The next time you’re driving along in the country, look out the window for clumps of spindly, dark green plants that look like wispy Christmas trees. Congratulations — you’ve found wild asparagus!
It’s one of the most unknown of wild foods, which is a shame. It’s delicious, easy to harvest over quite a long period of time, and Euell Gibbons even wrote a book about it called Stalking the Wild Asparagus. It’s ready for picking in the spring, but the time to find it is in the fall. And when you find it, mark it!
In his 1985 article in the Minnesota Volunteer, Harvey B. Dallman says:
“…In fact, this is a good time to draw a detailed map of where the bushes are located. In the next three to four months, they will grow five to six feet tall, all fern-like and beautiful, finally spreading out like the tail of a peacock. At this time, I mark the spot with a painted wooden stake, l/2 inches wide and three feet long. Then I record the spot on a map of the area. If you follow my advice, I predict that your joy of picking fresh, spring asparagus will go on for a long time.”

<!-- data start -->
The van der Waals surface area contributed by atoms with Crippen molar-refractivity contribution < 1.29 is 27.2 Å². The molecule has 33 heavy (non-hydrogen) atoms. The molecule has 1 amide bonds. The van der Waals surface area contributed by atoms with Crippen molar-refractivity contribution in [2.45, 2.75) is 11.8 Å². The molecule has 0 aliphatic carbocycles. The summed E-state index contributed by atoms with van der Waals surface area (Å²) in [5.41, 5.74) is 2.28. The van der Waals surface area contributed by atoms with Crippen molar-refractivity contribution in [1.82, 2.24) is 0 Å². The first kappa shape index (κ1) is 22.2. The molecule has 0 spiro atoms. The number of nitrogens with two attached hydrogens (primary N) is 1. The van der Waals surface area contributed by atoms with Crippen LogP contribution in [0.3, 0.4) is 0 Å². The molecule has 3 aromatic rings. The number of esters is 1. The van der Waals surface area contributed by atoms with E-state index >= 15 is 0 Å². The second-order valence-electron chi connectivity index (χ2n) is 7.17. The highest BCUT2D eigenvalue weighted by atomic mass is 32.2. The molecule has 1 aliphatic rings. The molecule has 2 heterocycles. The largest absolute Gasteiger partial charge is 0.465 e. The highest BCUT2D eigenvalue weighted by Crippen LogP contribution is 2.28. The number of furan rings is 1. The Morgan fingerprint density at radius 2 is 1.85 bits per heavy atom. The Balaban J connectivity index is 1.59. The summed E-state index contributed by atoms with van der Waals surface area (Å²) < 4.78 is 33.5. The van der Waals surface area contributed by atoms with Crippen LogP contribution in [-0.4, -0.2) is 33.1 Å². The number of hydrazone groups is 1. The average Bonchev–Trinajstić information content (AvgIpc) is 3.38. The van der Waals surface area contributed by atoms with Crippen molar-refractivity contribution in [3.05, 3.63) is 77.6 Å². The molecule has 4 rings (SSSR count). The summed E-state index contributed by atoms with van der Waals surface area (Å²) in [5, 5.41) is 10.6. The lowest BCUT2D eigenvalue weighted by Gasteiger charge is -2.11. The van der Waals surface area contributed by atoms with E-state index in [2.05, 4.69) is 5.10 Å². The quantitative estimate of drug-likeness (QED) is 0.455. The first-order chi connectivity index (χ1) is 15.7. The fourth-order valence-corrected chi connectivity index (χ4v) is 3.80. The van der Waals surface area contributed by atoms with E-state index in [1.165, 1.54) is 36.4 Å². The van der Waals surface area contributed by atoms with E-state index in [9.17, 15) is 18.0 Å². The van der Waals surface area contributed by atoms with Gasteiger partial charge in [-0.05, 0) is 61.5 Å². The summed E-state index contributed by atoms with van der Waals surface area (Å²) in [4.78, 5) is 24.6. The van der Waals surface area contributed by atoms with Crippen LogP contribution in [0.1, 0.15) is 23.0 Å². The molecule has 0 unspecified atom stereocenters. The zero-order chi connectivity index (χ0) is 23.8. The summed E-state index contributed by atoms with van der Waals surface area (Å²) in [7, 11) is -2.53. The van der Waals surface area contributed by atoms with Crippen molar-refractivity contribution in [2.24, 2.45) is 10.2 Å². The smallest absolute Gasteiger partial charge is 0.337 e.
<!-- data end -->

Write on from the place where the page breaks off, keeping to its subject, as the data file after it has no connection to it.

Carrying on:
Another option is to use technology — mark it using a foraging app, use Google maps, or find your own way of keeping track of it. In the spring, it will be worth it.
I’ll leave you with Jean Queneau’s poem about it from The Wildflower Home Almanac of Poetry.
ONE WAY TO FIND ASPARAGUS
It’s easy enough to spot in July,
long since inedible;
the fat little shoots
are now six feet tall
and three feet wide. Even driving past
at fifty, you see them:
delicate Christmas trees
with decorations, half-inch balls
of green and orange
could start their own forest.
Note the spot, then
next spring, when lilac blooms are
small grape clusters,
go; they will be waiting.